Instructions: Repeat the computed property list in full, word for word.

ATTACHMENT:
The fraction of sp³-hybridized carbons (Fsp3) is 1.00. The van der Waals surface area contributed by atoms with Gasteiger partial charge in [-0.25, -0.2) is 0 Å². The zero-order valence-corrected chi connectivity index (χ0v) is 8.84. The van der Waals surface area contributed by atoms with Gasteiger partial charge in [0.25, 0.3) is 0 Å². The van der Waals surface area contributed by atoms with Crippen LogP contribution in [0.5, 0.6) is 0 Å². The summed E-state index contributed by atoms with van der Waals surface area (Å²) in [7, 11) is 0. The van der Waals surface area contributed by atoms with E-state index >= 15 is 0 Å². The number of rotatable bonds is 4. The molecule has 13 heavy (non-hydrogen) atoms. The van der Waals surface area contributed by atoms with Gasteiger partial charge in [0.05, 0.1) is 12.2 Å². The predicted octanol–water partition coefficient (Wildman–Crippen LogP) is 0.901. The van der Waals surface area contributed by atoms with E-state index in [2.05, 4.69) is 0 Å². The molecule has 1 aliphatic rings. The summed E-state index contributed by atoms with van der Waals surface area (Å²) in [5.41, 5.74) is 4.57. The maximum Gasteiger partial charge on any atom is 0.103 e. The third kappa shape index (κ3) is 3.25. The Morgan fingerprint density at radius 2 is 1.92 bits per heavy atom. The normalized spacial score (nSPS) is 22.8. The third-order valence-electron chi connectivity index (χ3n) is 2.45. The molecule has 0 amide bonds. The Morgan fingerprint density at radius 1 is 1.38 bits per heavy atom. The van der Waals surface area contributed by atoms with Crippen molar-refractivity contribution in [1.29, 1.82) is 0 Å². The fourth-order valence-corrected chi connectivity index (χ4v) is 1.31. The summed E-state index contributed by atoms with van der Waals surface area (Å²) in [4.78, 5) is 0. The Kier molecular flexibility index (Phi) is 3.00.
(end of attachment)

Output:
The fraction of sp³-hybridized carbons (Fsp3) is 1.00. The van der Waals surface area contributed by atoms with Gasteiger partial charge in [-0.25, -0.2) is 0 Å². The zero-order valence-corrected chi connectivity index (χ0v) is 8.84. The van der Waals surface area contributed by atoms with Gasteiger partial charge in [0.25, 0.3) is 0 Å². The van der Waals surface area contributed by atoms with Crippen LogP contribution in [0.5, 0.6) is 0 Å². The summed E-state index contributed by atoms with van der Waals surface area (Å²) in [7, 11) is 0. The van der Waals surface area contributed by atoms with E-state index >= 15 is 0 Å². The number of rotatable bonds is 4. The molecule has 13 heavy (non-hydrogen) atoms. The van der Waals surface area contributed by atoms with Gasteiger partial charge in [0.05, 0.1) is 12.2 Å². The predicted octanol–water partition coefficient (Wildman–Crippen LogP) is 0.901. The van der Waals surface area contributed by atoms with E-state index in [2.05, 4.69) is 0 Å². The molecule has 1 aliphatic rings. The summed E-state index contributed by atoms with van der Waals surface area (Å²) in [5.41, 5.74) is 4.57. The maximum Gasteiger partial charge on any atom is 0.103 e. The third kappa shape index (κ3) is 3.25. The Morgan fingerprint density at radius 2 is 1.92 bits per heavy atom. The normalized spacial score (nSPS) is 22.8. The third-order valence-electron chi connectivity index (χ3n) is 2.45. The molecule has 0 amide bonds. The Morgan fingerprint density at radius 1 is 1.38 bits per heavy atom. The van der Waals surface area contributed by atoms with Crippen molar-refractivity contribution in [1.29, 1.82) is 0 Å². The fourth-order valence-corrected chi connectivity index (χ4v) is 1.31. The summed E-state index contributed by atoms with van der Waals surface area (Å²) in [4.78, 5) is 0. The Kier molecular flexibility index (Phi) is 3.00.